On February 21st of 2014, news of Warner Bros greenlighting a Space Jam Sequel with LeBron James in mind hit the internet. Now keep in mind that “in mind” doesn’t mean shit. Did you know Steven Speilberg and George Lucas had Tom Selleck instead of Harrison Ford in mind for Indiana Jones? Jerry Maguire was written for Tom Hanks and not Tom Cruise? The Matrix creators wanted Will Smith and not Keanu Reeves for the role of Neo? Quentin Tarantino also had Will Smith in mind for Django Unchained.
Well, the bloggers and twittersphere didn’t mind the “in mind” and quickly turned that story into a tweet that LeBron and Warner Bros were already working on a sequel to the 1996 cult classic. Less than a few hours later, news from LeBron’s camp responded and said James is not involved in any discussions to do the film.
In the past, LeBron has shown his love for the film and said he had an interest in doing the sequel during impromptu Twitter Q&A sessions. I just don’t see why he would want to star in a sequel that requires him to “replace” Michael Jordan of all people.
RT @Parletoo: @KingJames do you love space Jam ?(I love that movie. Wish I could do Space Jam 2!)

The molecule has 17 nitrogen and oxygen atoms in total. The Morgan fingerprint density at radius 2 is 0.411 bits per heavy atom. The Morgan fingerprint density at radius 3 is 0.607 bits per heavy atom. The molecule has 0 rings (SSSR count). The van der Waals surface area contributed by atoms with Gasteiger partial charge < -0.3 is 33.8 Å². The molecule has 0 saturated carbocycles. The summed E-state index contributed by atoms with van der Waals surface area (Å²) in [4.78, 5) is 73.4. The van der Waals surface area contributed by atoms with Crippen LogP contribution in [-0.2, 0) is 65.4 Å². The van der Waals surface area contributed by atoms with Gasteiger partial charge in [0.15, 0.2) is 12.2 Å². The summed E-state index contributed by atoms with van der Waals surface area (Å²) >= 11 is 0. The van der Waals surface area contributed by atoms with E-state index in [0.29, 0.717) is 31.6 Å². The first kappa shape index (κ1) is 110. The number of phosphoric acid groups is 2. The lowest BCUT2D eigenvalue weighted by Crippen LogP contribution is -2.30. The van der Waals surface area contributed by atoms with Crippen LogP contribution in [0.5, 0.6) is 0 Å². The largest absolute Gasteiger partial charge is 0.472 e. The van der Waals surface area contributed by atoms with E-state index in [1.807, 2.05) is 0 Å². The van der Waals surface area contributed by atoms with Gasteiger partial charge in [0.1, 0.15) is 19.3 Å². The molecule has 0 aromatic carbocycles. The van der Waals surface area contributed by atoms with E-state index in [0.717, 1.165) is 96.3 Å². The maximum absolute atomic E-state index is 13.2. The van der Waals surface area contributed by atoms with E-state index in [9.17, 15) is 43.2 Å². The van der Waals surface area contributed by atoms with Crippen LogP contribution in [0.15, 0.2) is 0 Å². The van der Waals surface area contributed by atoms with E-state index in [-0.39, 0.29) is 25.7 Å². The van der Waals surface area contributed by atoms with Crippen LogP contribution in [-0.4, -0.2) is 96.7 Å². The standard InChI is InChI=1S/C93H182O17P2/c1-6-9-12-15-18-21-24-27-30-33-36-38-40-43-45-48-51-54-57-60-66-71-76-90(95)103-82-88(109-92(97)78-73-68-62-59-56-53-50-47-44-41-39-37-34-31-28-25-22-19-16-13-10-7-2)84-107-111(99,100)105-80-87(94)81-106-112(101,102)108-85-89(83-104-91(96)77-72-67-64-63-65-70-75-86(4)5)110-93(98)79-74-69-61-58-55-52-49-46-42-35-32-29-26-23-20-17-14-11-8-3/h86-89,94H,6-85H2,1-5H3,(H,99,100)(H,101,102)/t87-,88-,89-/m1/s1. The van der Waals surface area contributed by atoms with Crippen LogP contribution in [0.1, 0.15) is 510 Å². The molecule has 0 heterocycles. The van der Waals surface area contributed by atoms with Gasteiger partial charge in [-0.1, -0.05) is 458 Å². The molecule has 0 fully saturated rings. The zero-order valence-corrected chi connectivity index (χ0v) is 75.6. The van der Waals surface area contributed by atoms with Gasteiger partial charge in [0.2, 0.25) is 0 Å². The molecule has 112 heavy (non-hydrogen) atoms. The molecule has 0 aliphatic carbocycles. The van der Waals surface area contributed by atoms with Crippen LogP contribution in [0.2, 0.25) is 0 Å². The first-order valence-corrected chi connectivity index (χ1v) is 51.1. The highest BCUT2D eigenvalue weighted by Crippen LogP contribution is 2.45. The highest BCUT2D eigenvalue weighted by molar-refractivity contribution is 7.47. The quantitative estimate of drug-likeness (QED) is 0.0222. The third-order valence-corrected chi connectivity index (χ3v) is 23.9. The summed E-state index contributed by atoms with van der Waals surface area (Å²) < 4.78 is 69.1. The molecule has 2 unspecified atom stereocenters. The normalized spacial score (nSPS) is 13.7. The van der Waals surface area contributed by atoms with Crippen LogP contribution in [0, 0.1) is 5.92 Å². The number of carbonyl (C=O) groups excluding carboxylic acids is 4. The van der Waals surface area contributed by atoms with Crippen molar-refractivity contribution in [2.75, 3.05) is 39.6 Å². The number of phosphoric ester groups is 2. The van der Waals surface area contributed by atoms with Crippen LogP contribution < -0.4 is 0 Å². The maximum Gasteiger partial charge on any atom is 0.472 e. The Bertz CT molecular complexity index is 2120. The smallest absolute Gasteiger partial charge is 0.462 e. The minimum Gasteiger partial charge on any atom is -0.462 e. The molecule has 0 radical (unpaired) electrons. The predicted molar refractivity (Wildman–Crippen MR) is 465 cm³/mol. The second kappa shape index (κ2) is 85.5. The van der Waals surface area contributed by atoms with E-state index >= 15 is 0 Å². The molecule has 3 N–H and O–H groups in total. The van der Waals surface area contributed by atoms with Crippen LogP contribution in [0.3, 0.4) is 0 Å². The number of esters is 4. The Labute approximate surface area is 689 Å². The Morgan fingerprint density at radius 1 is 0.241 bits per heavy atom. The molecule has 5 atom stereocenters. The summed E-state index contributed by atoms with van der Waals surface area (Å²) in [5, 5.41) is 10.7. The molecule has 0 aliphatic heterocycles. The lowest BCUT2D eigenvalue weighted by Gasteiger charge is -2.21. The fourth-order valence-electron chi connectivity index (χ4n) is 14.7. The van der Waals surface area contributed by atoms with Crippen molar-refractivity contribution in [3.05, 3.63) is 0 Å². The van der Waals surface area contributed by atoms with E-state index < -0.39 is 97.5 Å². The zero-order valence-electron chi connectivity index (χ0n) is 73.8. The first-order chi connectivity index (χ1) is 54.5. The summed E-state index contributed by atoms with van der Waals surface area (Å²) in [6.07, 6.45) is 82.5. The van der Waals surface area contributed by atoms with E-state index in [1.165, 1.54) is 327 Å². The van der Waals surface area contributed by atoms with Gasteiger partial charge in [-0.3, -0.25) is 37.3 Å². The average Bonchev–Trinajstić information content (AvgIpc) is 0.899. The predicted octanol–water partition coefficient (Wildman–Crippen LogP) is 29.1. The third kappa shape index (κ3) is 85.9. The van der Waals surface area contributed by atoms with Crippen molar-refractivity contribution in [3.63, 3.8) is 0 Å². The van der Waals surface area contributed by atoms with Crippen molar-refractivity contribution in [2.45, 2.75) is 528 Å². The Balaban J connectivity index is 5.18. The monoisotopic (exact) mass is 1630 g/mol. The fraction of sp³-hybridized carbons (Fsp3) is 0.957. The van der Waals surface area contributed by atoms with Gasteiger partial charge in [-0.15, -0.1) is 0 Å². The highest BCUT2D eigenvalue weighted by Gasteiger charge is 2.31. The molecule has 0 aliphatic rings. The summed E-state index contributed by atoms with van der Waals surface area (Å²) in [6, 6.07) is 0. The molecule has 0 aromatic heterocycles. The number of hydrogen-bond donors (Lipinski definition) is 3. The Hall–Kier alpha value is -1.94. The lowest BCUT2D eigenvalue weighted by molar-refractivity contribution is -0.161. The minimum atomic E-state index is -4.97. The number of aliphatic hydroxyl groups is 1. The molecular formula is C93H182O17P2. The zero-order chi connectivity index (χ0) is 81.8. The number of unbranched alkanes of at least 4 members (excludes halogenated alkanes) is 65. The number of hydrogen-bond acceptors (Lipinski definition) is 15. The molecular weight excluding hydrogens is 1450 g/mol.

— LeBron James (@KingJames) August 26, 2012
“@wilduss: @KingJames have u ever think about make a movie like Space Jam? Could be great!”(Think about it a lot. Would be great!)
— LeBron James (@KingJames) October 19, 2013
First of all, with the rare exceptions, like Empire Strikes Back, Evil Dead and The Godfather, sequels usually always disappoint and the longer the time is between the original and the sequel, the more likely it’s going to disappoint. And if the lead star is missing from the sequel, then you can almost guarantee a disappointment no matter who you replace the lead star with. Ex: Ed Norton was an upgrade over Eric Bana but that couldn’t make people care about The Hulk sequel.
Now if LeBron did care enough to make Space Jam 2, and the movie bombed, or even if it did well, can you imagine the criticism in a social media world that LeBron would receive? If you think the dunk contest is a “no-win situation” for him, replacing Michael Jordan is a no-win-in-hell-situation for James. LeBron just might be the most criticized NBA player of all-time. Not even the sequel to Troll gets as much love and hate as James does and Troll 2 even had a documentary made about it called, The Best Worst Movie.
HISTORY OF SPACE JAM